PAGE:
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Student
Title
Supervisor
Faculty
Educational Programme
Final Grade
Year of Graduation
Amirpasha Zamani mozafarabadi
Robustness of Persistent Firing in a Minimal Recurrent Network of Working Memory
9
2017
This thesis which is a theoretical work in the field of computational neuroscience is an attempt to simulate the underlying mechanisms of working memory in cellular level. It is shown that bistability is the main required dynamical feature for obtaining a successful model of mnemonic activity comparable with the so-called ‘persistent activity’ observed in delay selective cortical cells. The proposed model is composed of two Quadratic Integrate and Fire (QIF) neurons that are coupled to form a neural oscillator. The oscillatory activity of the system corresponds to the formation of a limit cycle in the phase space and is responsible for information storage. Under a particular range of parameters, another quiescent state coexists with the oscillatory state which makes it possible to switch between two different modes.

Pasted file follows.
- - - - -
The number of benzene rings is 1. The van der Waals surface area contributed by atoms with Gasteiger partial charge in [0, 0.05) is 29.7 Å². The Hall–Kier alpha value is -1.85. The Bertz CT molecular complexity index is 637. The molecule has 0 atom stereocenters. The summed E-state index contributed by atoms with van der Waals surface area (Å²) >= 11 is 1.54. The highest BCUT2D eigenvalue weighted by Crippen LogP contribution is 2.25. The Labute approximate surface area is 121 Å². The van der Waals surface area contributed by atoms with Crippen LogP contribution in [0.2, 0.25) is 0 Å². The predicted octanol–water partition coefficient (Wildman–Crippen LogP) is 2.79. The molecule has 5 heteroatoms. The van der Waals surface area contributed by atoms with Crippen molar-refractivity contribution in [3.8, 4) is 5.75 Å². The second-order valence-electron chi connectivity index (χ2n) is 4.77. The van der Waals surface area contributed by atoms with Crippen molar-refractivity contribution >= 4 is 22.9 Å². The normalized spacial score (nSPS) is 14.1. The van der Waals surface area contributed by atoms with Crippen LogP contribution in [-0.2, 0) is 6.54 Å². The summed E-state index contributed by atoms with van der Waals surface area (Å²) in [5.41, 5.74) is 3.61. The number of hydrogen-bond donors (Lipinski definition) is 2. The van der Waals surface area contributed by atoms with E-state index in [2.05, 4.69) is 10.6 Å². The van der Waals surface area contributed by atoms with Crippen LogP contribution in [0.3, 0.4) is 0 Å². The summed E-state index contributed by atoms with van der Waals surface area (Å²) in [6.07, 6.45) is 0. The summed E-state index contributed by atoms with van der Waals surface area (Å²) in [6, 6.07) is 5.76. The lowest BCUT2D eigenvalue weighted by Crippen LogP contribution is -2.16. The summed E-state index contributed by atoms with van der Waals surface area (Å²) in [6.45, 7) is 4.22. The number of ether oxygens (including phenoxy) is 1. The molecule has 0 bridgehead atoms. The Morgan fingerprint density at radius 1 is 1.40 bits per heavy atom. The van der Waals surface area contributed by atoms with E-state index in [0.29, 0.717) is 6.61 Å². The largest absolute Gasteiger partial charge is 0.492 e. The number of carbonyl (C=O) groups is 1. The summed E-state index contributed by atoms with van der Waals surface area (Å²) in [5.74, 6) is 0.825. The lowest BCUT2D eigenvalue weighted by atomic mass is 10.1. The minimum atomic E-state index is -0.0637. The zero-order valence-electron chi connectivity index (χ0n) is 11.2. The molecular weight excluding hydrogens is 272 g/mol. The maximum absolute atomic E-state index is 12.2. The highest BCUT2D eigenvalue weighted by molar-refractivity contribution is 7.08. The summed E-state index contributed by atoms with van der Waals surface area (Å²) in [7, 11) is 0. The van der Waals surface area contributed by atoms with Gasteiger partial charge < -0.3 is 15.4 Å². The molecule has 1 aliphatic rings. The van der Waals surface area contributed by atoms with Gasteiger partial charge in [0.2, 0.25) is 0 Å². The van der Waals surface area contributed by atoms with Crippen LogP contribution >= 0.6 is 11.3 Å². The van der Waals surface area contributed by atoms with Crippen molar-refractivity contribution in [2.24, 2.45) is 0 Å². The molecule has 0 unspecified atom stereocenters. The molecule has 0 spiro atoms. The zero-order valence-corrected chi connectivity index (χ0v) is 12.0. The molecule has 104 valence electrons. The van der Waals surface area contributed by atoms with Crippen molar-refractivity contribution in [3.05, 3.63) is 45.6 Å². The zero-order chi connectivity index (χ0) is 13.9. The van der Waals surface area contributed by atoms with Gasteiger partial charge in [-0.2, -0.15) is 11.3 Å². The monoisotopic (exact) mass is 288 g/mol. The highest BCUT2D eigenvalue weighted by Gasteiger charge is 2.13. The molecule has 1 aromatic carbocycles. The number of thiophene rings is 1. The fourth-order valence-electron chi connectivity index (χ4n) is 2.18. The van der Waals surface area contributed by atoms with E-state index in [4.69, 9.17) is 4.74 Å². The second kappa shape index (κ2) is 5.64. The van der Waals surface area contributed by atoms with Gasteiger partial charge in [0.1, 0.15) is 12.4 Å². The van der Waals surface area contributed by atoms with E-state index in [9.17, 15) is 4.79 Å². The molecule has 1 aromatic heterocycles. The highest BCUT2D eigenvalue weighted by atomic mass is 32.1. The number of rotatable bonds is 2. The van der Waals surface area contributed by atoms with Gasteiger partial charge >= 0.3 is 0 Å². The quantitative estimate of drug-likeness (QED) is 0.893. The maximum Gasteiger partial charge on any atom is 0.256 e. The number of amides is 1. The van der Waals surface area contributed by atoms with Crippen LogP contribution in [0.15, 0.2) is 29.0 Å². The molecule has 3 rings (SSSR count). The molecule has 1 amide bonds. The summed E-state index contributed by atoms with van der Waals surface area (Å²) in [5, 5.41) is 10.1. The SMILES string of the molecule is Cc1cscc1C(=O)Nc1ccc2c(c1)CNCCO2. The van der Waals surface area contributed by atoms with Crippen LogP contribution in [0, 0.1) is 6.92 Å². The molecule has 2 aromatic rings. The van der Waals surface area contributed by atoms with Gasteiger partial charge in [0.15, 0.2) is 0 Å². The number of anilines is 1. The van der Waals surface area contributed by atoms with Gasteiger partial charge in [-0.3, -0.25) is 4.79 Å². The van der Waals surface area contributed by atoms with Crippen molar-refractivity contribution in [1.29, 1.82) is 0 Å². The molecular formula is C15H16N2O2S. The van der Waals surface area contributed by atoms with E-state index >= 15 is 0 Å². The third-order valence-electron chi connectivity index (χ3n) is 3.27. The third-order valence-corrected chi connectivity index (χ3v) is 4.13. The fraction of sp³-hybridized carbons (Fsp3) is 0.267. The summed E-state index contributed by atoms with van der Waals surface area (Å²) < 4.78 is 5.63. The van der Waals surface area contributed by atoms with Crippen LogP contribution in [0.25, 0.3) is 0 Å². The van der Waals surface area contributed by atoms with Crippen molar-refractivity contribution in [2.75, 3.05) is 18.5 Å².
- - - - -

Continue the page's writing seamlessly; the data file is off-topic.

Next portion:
The transition from activity to silent mode is studied under different conditions. Firstly, effects of transient excitatory and inhibitory pulses are discussed as a possible mechanism for clearing the memory. Then the influence of random perturbations is investigated to find out how different levels of noise may terminate the persistent firing. It is suggested that biological neural circuits may have taken advantage of the ubiquitous randomness in the brain as a mechanism for clearing the irrelevant information from working memory.

In particular, the Inverse Stochastic Resonance (ISR) phenomenon is studied in our recurrent bi-stable model. Optima noise values to erase the memory, probability of erasure with noise, the patterns of firing activity in presence of different noise levels, and the concavity width of ISR curves are investigated in detail to gain the best parameters for an optimal model of working memory.

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